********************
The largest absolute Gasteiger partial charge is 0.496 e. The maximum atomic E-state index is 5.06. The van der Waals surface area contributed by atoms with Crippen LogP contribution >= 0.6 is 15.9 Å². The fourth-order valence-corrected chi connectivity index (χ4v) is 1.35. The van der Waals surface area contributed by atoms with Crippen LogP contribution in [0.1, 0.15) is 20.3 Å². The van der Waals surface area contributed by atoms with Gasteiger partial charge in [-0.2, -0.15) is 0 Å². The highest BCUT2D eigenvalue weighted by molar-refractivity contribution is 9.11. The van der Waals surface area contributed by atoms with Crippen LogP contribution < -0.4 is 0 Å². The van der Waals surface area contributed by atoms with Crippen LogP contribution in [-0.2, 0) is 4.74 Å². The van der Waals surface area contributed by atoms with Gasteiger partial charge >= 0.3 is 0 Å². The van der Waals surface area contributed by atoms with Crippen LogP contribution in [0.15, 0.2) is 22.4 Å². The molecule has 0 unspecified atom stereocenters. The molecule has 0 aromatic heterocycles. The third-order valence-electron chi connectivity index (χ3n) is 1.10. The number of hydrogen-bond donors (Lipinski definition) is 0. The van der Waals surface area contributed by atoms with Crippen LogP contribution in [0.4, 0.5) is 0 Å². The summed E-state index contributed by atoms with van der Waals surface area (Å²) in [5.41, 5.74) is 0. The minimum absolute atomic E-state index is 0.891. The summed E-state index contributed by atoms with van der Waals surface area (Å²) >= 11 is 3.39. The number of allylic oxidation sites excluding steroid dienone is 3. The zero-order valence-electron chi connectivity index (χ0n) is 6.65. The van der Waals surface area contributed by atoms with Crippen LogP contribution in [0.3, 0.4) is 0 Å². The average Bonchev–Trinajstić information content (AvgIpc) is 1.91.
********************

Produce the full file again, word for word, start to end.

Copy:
The largest absolute Gasteiger partial charge is 0.496 e. The maximum atomic E-state index is 5.06. The van der Waals surface area contributed by atoms with Crippen LogP contribution >= 0.6 is 15.9 Å². The fourth-order valence-corrected chi connectivity index (χ4v) is 1.35. The van der Waals surface area contributed by atoms with Crippen LogP contribution in [0.1, 0.15) is 20.3 Å². The van der Waals surface area contributed by atoms with Gasteiger partial charge in [-0.2, -0.15) is 0 Å². The highest BCUT2D eigenvalue weighted by molar-refractivity contribution is 9.11. The van der Waals surface area contributed by atoms with Crippen LogP contribution < -0.4 is 0 Å². The van der Waals surface area contributed by atoms with Crippen LogP contribution in [-0.2, 0) is 4.74 Å². The van der Waals surface area contributed by atoms with Gasteiger partial charge >= 0.3 is 0 Å². The van der Waals surface area contributed by atoms with Crippen LogP contribution in [0.15, 0.2) is 22.4 Å². The molecule has 0 unspecified atom stereocenters. The molecule has 0 aromatic heterocycles. The third-order valence-electron chi connectivity index (χ3n) is 1.10. The number of hydrogen-bond donors (Lipinski definition) is 0. The van der Waals surface area contributed by atoms with Crippen LogP contribution in [0.4, 0.5) is 0 Å². The summed E-state index contributed by atoms with van der Waals surface area (Å²) in [5.41, 5.74) is 0. The minimum absolute atomic E-state index is 0.891. The summed E-state index contributed by atoms with van der Waals surface area (Å²) >= 11 is 3.39. The number of allylic oxidation sites excluding steroid dienone is 3. The zero-order valence-electron chi connectivity index (χ0n) is 6.65. The van der Waals surface area contributed by atoms with Crippen LogP contribution in [0.3, 0.4) is 0 Å². The average Bonchev–Trinajstić information content (AvgIpc) is 1.91.